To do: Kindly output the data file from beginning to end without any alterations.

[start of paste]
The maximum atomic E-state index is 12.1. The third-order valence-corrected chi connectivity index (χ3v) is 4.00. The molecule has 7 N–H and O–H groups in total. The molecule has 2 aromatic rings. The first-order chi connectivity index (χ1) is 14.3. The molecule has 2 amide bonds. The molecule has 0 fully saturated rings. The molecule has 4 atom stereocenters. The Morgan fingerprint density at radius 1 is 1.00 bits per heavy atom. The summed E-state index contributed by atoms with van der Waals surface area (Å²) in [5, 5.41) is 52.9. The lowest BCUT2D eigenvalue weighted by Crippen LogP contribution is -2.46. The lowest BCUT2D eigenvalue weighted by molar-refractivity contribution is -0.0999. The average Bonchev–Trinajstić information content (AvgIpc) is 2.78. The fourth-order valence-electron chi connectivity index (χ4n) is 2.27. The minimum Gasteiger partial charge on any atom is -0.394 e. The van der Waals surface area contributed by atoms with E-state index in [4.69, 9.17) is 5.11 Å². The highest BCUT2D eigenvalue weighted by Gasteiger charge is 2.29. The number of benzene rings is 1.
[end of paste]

The maximum atomic E-state index is 12.1. The third-order valence-corrected chi connectivity index (χ3v) is 4.00. The molecule has 7 N–H and O–H groups in total. The molecule has 2 aromatic rings. The first-order chi connectivity index (χ1) is 14.3. The molecule has 2 amide bonds. The molecule has 0 fully saturated rings. The molecule has 4 atom stereocenters. The Morgan fingerprint density at radius 1 is 1.00 bits per heavy atom. The summed E-state index contributed by atoms with van der Waals surface area (Å²) in [5, 5.41) is 52.9. The lowest BCUT2D eigenvalue weighted by Crippen LogP contribution is -2.46. The lowest BCUT2D eigenvalue weighted by molar-refractivity contribution is -0.0999. The average Bonchev–Trinajstić information content (AvgIpc) is 2.78. The fourth-order valence-electron chi connectivity index (χ4n) is 2.27. The minimum Gasteiger partial charge on any atom is -0.394 e. The van der Waals surface area contributed by atoms with E-state index in [4.69, 9.17) is 5.11 Å². The highest BCUT2D eigenvalue weighted by Gasteiger charge is 2.29. The number of benzene rings is 1.